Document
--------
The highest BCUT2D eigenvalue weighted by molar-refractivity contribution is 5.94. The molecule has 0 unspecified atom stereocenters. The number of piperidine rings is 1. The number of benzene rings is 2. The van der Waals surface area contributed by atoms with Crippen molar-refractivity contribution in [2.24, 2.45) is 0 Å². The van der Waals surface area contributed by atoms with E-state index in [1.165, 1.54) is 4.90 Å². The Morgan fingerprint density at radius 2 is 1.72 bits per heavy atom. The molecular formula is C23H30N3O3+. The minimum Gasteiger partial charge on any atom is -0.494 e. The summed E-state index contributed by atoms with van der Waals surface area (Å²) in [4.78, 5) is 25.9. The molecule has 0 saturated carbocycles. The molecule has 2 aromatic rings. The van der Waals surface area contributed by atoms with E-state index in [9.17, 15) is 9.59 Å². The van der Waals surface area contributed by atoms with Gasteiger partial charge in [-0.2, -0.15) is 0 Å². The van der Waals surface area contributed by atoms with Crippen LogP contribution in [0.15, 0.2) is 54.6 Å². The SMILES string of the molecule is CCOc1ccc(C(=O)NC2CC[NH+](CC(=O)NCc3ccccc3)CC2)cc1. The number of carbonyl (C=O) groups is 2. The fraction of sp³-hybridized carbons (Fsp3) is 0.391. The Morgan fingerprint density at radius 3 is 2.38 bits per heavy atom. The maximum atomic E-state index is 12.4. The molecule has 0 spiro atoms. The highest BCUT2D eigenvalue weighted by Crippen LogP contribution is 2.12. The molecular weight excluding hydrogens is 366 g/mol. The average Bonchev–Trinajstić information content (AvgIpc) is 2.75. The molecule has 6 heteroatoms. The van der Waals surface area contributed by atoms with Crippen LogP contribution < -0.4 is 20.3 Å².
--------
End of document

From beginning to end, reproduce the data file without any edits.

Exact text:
The highest BCUT2D eigenvalue weighted by molar-refractivity contribution is 5.94. The molecule has 0 unspecified atom stereocenters. The number of piperidine rings is 1. The number of benzene rings is 2. The van der Waals surface area contributed by atoms with Crippen molar-refractivity contribution in [2.24, 2.45) is 0 Å². The van der Waals surface area contributed by atoms with E-state index in [1.165, 1.54) is 4.90 Å². The Morgan fingerprint density at radius 2 is 1.72 bits per heavy atom. The molecular formula is C23H30N3O3+. The minimum Gasteiger partial charge on any atom is -0.494 e. The summed E-state index contributed by atoms with van der Waals surface area (Å²) in [4.78, 5) is 25.9. The molecule has 0 saturated carbocycles. The molecule has 2 aromatic rings. The van der Waals surface area contributed by atoms with E-state index in [9.17, 15) is 9.59 Å². The van der Waals surface area contributed by atoms with Gasteiger partial charge in [-0.2, -0.15) is 0 Å². The van der Waals surface area contributed by atoms with Crippen LogP contribution in [0.15, 0.2) is 54.6 Å². The SMILES string of the molecule is CCOc1ccc(C(=O)NC2CC[NH+](CC(=O)NCc3ccccc3)CC2)cc1. The number of carbonyl (C=O) groups is 2. The fraction of sp³-hybridized carbons (Fsp3) is 0.391. The Morgan fingerprint density at radius 3 is 2.38 bits per heavy atom. The maximum atomic E-state index is 12.4. The molecule has 0 spiro atoms. The highest BCUT2D eigenvalue weighted by Crippen LogP contribution is 2.12. The molecular weight excluding hydrogens is 366 g/mol. The average Bonchev–Trinajstić information content (AvgIpc) is 2.75. The molecule has 6 heteroatoms. The van der Waals surface area contributed by atoms with Crippen LogP contribution < -0.4 is 20.3 Å².